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Drive Online Sales With These 5 Search Optimizations

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Drive Online Sales With These 5 Search Optimizations

Remember when you had to leave the house to go shopping? What a hassle that was.

But then, way back in 1982, Boston Computer Exchange was launched as the first ecommerce site and the convenience of shopping in your underwear was born.

Today, electronic commerce, the buying, and selling of products and services on the internet is a massive part of the global economy.

In 2021, more than 2.14 billion people worldwide bought something online. And in the U.S., ecommerce sales for just the first quarter of 2022 totaled $250 billion.

We’ve come a long way from those early days of local used computer sales.

These days, you can find everything from shoes to mechanic services to $5,000 heart-shaped potatoes for sale with just a few clicks of the mouse. And nearly every business of every type has a website through which they’re selling their goods and services.

And while that’s really good for shoppers, if you’re an ecommerce retailer, that means you’re facing a lot of competition.

How do you stand out? How can you not only get people on your product pages but turn them into customers? It’s no small task.

But you’re in the right place.

In this article, you’ll find five essential ways you should optimize your ecommerce website for maximum exposure and ROI. Ready to get started? Scroll on.

1. Your Homepage Is Where The Heart Is

Your most-trafficked page, it’s often the first thing any visitor to your website will come across.

It sets the tone for your business, starts the conversion funnel, highlights sales or new products, and directs people to other parts of your site.

Of course, we’re talking about your homepage. And the first step to optimizing your ecommerce site to maximize sales is to make sure your homepage is living up to its weighty role.

Make Navigation Easy

One major issue you’ll want to tackle immediately when optimizing your homepage is navigation.

You want to make it easy and efficient for visitors (and search engine crawlers) to find your content. There should be clear direction as to where the content they want lives.

And a key part of that is using a prominent navigation bar.

In addition to helping users quickly navigate between parts of your site, the navigation bar is also a great opportunity to highlight specific parts of your website, for example, your best-selling product line.

Your homepage also should have an effective and prominent tagline.

Your tagline is a short, usually eight- to 12-word phrase that connects your company with its audience.

Sometimes mistakenly called a slogan (slogans are campaign-specific, taglines are brand-specific), taglines are something too many ecommerce retailers overlook – which is a mistake.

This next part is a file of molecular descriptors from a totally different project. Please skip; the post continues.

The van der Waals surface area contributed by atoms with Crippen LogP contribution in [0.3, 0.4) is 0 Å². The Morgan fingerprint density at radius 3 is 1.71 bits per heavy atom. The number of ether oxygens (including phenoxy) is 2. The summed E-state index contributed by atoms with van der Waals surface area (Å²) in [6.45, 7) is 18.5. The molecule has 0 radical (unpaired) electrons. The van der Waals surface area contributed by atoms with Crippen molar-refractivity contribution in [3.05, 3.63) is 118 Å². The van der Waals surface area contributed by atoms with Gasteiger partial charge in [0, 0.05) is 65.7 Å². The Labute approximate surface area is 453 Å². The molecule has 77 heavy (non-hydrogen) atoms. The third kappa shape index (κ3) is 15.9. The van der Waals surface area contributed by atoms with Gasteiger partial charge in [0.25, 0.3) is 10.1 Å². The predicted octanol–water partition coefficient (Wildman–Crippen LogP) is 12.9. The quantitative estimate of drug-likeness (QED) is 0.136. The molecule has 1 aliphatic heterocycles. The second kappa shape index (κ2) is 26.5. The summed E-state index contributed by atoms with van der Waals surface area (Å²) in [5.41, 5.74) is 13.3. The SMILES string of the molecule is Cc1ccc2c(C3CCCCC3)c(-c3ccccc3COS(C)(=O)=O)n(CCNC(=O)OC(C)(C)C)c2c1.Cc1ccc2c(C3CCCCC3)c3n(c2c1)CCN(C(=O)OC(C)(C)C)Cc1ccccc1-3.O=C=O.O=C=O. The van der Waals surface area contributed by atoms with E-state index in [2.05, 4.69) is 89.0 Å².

Many first-time visitors to your website will only give it a quick scan.

A descriptive and memorable tagline will help them quickly understand what your site is about and compel them to dive deeper. This leads us to our next point:

Content Is Still King

At the end of the day, content is still the single most important factor of your homepage or any page for that matter.

People are using the internet to find a particular product or solution.

If you offer what they need, you can convert them into sales – provided they land on your page and not your competition’s.

That starts with search engine optimization (SEO). And SEO starts with keywords.

Identify which words and phrases your target audience is looking for and include them organically in your copy. (That is, don’t force them where they don’t belong. This is called keyword stuffing and it can negatively impact your Google ranking.)

Have trouble identifying which keywords are most important? Search Engine Journal has a webinar that will help you determine and implement a keyword research strategy.

There are also a number of free tools you can use to help you decide what language needs to be included on your homepage.

Once you have your keyword strategy down, you can sit back and relax and watch the sales come rolling in, right? Of course not. You’re just getting started.

Next, you should think about the visual assets on your homepage.

Are you using generic stock photos to add visual interest or are you using this valuable web real estate to promote products? Smart ecommerce website operators will choose the latter.

You don’t need to include images of every single product you offer (and in fact, that’s probably a terrible idea), but using prominent images of your best-sellers on your homepage is very important. And make sure clicking on these images directs users to that product’s page.

Don’t underestimate the importance of using internal links. Create links to your most important pages directly from your homepage.

This could be a product category page or a link to your best-selling item. They could be in the navigation bar, the page’s footer, the content, or some combination of the three.

Another best practice is to make sure you’ve created a breadcrumb trail users (and search engine bots) can use to find their way back to the homepage.

For some examples of what a great homepage looks like, click here.

2. It’s All About The Products

The purpose of your ecommerce site is to make sales.

To achieve this, your product pages need to compel visitors to make purchases. Your product pages give you the perfect opportunity to control the narrative around each item you’re selling, which can make a big difference.

Here are some tips to make your product pages exceptional.

What’s In A Name?

Words can be very powerful. Your goal is to use that power to influence buying decisions. And that starts with your product titles.

It sounds deceptively easy, but it takes practice and A/B testing to get right.

Exactly what works for you will vary based on your industry, product, and audience, but here are some general guidelines:

  • Use the right language. This doesn’t mean companies selling in Portugal should make sure all their product descriptions are all in Portuguese (though that is important), but rather that you’re using the same type of tone, words, and expressions your targets are. Write so the audience can understand you. And don’t forget your keywords!